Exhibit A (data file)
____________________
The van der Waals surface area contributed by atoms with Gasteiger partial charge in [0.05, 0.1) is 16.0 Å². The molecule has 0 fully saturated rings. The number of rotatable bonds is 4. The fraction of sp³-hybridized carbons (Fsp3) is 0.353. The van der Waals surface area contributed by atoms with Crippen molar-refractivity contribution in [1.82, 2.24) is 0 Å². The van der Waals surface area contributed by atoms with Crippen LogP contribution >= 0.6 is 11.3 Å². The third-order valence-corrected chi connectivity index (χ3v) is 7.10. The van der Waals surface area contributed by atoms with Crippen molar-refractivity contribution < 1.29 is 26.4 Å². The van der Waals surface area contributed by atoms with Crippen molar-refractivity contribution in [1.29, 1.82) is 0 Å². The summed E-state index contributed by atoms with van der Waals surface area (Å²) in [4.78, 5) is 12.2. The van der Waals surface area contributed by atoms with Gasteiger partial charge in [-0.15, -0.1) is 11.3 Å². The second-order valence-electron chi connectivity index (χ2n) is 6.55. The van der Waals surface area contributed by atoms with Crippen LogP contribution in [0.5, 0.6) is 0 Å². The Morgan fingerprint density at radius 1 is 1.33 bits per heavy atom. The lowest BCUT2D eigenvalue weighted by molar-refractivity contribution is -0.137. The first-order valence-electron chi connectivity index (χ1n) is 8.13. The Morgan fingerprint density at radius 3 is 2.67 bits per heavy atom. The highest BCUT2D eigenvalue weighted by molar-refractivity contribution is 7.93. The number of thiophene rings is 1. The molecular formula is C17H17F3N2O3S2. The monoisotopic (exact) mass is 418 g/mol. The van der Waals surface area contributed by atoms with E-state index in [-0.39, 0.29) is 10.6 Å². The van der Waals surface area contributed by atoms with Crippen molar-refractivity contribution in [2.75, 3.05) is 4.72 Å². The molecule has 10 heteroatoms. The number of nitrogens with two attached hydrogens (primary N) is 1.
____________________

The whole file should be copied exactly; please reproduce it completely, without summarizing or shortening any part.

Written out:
The van der Waals surface area contributed by atoms with Gasteiger partial charge in [0.05, 0.1) is 16.0 Å². The molecule has 0 fully saturated rings. The number of rotatable bonds is 4. The fraction of sp³-hybridized carbons (Fsp3) is 0.353. The van der Waals surface area contributed by atoms with Crippen molar-refractivity contribution in [1.82, 2.24) is 0 Å². The van der Waals surface area contributed by atoms with Crippen LogP contribution >= 0.6 is 11.3 Å². The third-order valence-corrected chi connectivity index (χ3v) is 7.10. The van der Waals surface area contributed by atoms with Crippen molar-refractivity contribution < 1.29 is 26.4 Å². The van der Waals surface area contributed by atoms with Crippen molar-refractivity contribution in [1.29, 1.82) is 0 Å². The summed E-state index contributed by atoms with van der Waals surface area (Å²) in [4.78, 5) is 12.2. The van der Waals surface area contributed by atoms with Gasteiger partial charge in [-0.15, -0.1) is 11.3 Å². The second-order valence-electron chi connectivity index (χ2n) is 6.55. The van der Waals surface area contributed by atoms with Crippen LogP contribution in [0.5, 0.6) is 0 Å². The Morgan fingerprint density at radius 1 is 1.33 bits per heavy atom. The lowest BCUT2D eigenvalue weighted by molar-refractivity contribution is -0.137. The first-order valence-electron chi connectivity index (χ1n) is 8.13. The Morgan fingerprint density at radius 3 is 2.67 bits per heavy atom. The highest BCUT2D eigenvalue weighted by molar-refractivity contribution is 7.93. The number of thiophene rings is 1. The molecular formula is C17H17F3N2O3S2. The monoisotopic (exact) mass is 418 g/mol. The van der Waals surface area contributed by atoms with E-state index in [-0.39, 0.29) is 10.6 Å². The van der Waals surface area contributed by atoms with Crippen molar-refractivity contribution in [2.75, 3.05) is 4.72 Å². The molecule has 10 heteroatoms. The number of nitrogens with two attached hydrogens (primary N) is 1.